Okay, here’s what I need from you:
Describe an event that you would consider to be the defining moment in your life.
It could be a nasty break up. A botched fishing trip. A leaf fire gone awry.
What I’m looking for is a dramatic experience that towers like a mountain in the landscape of your memory.
I’ve got two defining moments in my life that stand large in my memory. One that concerns infidelity.
The other involves a fatal rock climbing accident.
The Most Dramatic Event of My Life
In July of 1998 I travelled to the Grand Tetons with my girlfriend, my step-father and our climbing partner.
After about 9 days straight of easy to moderate climbing, we decided to climb the Symmetry Spire, a 400 foot rock face east of the Grand Teton.
Symmetry is a good, beginner’s climb, but getting their is a slog. The hike to the base of the climb alone took us 2.5 hours of trail and 1 hour skirting a couloir.
In fact, it was so rigorous, my girlfriend, exhausted from non-stop climbing, bailed before we got to the couloir.
One Thing You Have to Keep in Mind
The rule of thumb in the Tetons is “Finish your climbs by 2:30 P. M.” Afternoon thunder storms always roll in. And you certainly didn’t want to be stuck on the side of the wall when that happened.
However, that’s exactly what happened.
Midway through the climb, about 100 ft below the summit, it started to rain. Me, my step-father and our climbing partner debated finishing the climb but agreed rappelling would be the safest route. So, we did just that. I set the anchors and we started to descend.
I forget when–I think it was the second rappel–I slung the rope around a horn sticking out of the cliff face. I inspected the horn for cracks, didn’t see any, and descended.
I landed on a 10 ft by 10 ft ledge and removed myself from the rope. I yelled “Clear” and crouched with my back to the wall. That’s when the unthinkable happened.
My step father stood at 6 ft 4 inches and weighed 280 pounds. Big guy. Too big for the horn. The moment he weighted the rope, the horn snapped. And he fell, screaming.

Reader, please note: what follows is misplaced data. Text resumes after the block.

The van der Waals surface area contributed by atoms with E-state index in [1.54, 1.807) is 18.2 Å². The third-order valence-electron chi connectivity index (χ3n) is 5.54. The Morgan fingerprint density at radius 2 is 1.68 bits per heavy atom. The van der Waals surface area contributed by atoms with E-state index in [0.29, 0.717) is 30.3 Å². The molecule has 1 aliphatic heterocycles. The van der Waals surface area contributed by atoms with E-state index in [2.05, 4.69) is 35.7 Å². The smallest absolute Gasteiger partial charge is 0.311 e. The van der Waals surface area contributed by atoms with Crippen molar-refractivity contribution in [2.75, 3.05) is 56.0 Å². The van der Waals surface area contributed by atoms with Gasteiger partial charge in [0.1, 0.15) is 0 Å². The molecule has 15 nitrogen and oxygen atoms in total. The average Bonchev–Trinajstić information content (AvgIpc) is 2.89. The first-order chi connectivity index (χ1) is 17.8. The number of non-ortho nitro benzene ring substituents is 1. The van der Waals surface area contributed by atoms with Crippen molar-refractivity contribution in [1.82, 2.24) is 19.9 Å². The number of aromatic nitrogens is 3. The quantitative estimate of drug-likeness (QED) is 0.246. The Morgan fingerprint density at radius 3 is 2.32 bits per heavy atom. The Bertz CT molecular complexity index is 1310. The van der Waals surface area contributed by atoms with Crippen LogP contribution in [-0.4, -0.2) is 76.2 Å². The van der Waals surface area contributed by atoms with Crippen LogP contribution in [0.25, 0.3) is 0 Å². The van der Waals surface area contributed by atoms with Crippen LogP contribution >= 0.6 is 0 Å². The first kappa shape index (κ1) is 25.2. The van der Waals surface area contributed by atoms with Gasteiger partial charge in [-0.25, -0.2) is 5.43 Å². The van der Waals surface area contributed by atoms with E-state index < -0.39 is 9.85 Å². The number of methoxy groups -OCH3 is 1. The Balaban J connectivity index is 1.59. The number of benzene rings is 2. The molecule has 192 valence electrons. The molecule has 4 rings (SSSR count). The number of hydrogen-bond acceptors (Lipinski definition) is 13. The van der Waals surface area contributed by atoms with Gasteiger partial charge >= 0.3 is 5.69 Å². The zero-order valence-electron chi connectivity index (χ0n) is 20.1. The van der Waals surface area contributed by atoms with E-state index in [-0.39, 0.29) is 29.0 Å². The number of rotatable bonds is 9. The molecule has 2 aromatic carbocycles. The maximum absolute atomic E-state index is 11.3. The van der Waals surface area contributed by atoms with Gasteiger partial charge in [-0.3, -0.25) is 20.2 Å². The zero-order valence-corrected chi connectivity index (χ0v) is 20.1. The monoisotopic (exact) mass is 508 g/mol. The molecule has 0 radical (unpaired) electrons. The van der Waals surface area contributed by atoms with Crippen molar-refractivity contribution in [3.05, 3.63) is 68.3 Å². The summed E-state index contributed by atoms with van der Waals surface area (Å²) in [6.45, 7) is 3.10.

He hit the lip of the ledge I was crouched on and dropped out of sight.
He fell 200 feet. And didn’t survive. Absolutely out of my mind, my climbing partner and I spent the next 11 hours methodically climbing to safety.
Something to Chew On
Whenever I look back at this event, I always feel like it occurred to another person. Like it didn’t happen to me. It’s like I’m fortunate to share someone else’s memories.
That ever happen to you?
This may sound strange, but I cherish this experience. Tragic, yes. But one of the reasons I cherish it is because during this trip my step-father–a man who grew up in Wyoming and always dreamed of climbing the Tetons–at one point leaned over and said that I was helping him live out his dreams.
The other reason I cherish this experience is because just months after this tragedy, I proposed to my girlfriend. And she said yes.
We’ve been married for 11 years. And today is our anniversary!
So, have at it. Describe that one unforgettable event that somehow defines your life. And then explain why it defines your life.
You can either do it in the comments section here or on your own blog. If you do it at your blog, just point back to this post.
I can’t wait to read your stories!
One Last Thing
I adore Abraham Piper’s 22 Words because he elegantly gets away with a lot. His blog inspired me to ask this question. I only wish I had the chops to answer it in half the words.
Also, read an incomplete analysis of the climbing accident in the journal Accidents in North American Mountaineering.